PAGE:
LEO: Conflict of Interest - Secretary  LE Op. 1054


Conflict of Interest - Secretary as Magistrate.


March 29, 1988


You advise that your secretary is interested in the part-time magistrate

position in your area. You currently practice criminal law, both appointed

and retained, in the courts where many of the warrants she would write

would be heard. You state that you would in no way assist your secretary

in her magistrate's duties, such as advising as to the awarding of

warrants and setting bond.


You wish to know whether or not any conflict of interest would be created

should your secretary become the part-time magistrate in your area.


Disciplinary Rule 7-109(A) states, "A lawyer shall not give or lend

anything of value to a judge, official, or employee of any tribunal under

circumstances which might give the appearance that the gift or loan is

made to influence official action." Disciplinary Rule 7-109(B) states, "In

an adversary proceeding, a lawyer shall not communicate, or cause another

to communicate, as to the merits of the cause for the judge or an official

before whom the proceeding is pending. ..." The Committee advises that

should your secretary become the magistrate in your area, you must be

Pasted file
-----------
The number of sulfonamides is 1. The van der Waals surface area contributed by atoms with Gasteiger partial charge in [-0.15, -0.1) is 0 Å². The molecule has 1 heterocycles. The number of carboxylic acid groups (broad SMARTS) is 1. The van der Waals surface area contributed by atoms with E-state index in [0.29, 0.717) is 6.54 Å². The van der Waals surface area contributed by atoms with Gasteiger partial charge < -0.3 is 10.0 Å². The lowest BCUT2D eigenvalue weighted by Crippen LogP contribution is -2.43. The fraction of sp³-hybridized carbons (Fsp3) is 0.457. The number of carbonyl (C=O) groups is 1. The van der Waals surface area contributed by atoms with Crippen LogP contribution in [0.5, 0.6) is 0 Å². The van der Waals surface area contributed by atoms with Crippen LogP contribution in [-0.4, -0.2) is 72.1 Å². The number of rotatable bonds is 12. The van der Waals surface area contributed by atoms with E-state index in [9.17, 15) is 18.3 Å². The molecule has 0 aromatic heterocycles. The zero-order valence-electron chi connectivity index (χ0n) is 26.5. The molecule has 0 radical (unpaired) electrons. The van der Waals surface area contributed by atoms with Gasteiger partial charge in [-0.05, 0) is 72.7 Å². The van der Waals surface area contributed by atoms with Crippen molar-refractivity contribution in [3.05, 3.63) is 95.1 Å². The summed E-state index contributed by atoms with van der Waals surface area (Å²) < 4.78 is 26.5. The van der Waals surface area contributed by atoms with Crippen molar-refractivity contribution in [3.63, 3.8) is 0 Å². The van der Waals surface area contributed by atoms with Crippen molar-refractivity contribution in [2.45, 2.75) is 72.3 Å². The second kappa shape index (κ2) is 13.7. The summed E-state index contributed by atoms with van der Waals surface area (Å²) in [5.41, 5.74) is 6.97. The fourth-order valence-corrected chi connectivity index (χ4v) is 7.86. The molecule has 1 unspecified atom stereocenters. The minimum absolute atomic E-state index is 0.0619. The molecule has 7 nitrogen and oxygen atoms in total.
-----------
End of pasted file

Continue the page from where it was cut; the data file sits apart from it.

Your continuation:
cautious not to violate DR:7-109(A) or (B).


The Committee also refers you to DR:3-104(C), which states, "A lawyer

or law firm that employs nonlawyer personnel shall exercise a high

standard of care to assure compliance by the nonlawyer personnel with the

applicable provisions of the Code of Professional Responsibility. ..."


Disciplinary Rule 9-101(C) [ DR:9-101] states that "A lawyer shall not

state or imply that he is able to influence improperly or upon irrelevant

grounds any tribunal, legislative body or public official."


Disciplinary Rule 4-101(E) states, "A lawyer shall exercise reasonable

care to prevent his employees, associates, and others whose services are

utilized by him from disclosing or using confidences or secrets of a

client, except that a lawyer may reveal the information allowed by DR:4-

101(C) to an employee." The Committee also advises that should your

secretary become a magistrate, you must be cautious not to violate either

of the above-cited disciplinary rules.


Committee Opinion March 29, 1988